The Method of Parallax
Parallax is the apparent shift of a nearby star against the fixed
background that can be seen as the Earth goes around the Sun. A star's
parallax angle is given by the formula:
If you know any two of these variables (the parallax angle and the
radius of the Earth's orbit, for example), you can solve for the third
(the distance to the star).
Finding the Distance to HT Cas Using Parallax
You know that parallax is the most accurate method for finding the distance
to nearby stars, and you hope that you can use this method for HT Cas.
First you need to find the right images. Shown below are idealized images
of the sky around HT Cas taken six months apart with an optical telescope.
(In order to achieve the resolution or fine detail in these idealized
images, you would have to have a telescope a kilometer across!).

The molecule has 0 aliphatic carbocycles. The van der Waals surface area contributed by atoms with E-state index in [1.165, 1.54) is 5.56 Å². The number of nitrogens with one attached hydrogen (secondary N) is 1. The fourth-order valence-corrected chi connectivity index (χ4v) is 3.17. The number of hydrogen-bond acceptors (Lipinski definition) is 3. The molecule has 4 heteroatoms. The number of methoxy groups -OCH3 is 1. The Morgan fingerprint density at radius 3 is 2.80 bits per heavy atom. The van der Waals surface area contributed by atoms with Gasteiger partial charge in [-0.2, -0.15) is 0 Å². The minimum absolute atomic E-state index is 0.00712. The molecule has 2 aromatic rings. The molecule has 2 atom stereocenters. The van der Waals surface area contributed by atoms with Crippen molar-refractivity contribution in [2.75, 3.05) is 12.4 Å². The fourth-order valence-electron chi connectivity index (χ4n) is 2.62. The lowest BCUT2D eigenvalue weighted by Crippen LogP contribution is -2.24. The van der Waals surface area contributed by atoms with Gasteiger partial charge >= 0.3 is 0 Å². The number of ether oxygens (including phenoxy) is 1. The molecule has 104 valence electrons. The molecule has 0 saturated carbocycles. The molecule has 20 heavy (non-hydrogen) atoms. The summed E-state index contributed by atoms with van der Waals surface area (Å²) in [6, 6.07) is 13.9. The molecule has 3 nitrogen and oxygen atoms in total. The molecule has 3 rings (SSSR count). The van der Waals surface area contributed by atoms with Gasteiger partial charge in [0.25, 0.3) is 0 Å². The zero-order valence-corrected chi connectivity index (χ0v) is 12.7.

Image of HT Cas taken 06/96 
Image of HT Cas taken 12/96 
In the image below, the two images have been combined. HT Cas is
highlighted in red. You can measure the apparent shift during this six
month period if you know the scale of the picture. From a stellar
astrometric catalog, you find that the two stars closest to HT Cas are a
distance of 0.01" (" stands for units of arcseconds) apart. Measure the
apparent shift of HT Cas over this six month period. Half this angular
value is the star's parallax, which you can now use to calculate the
distance to HT Cas.
Composite image of measurements of HT Cas taken six months
apart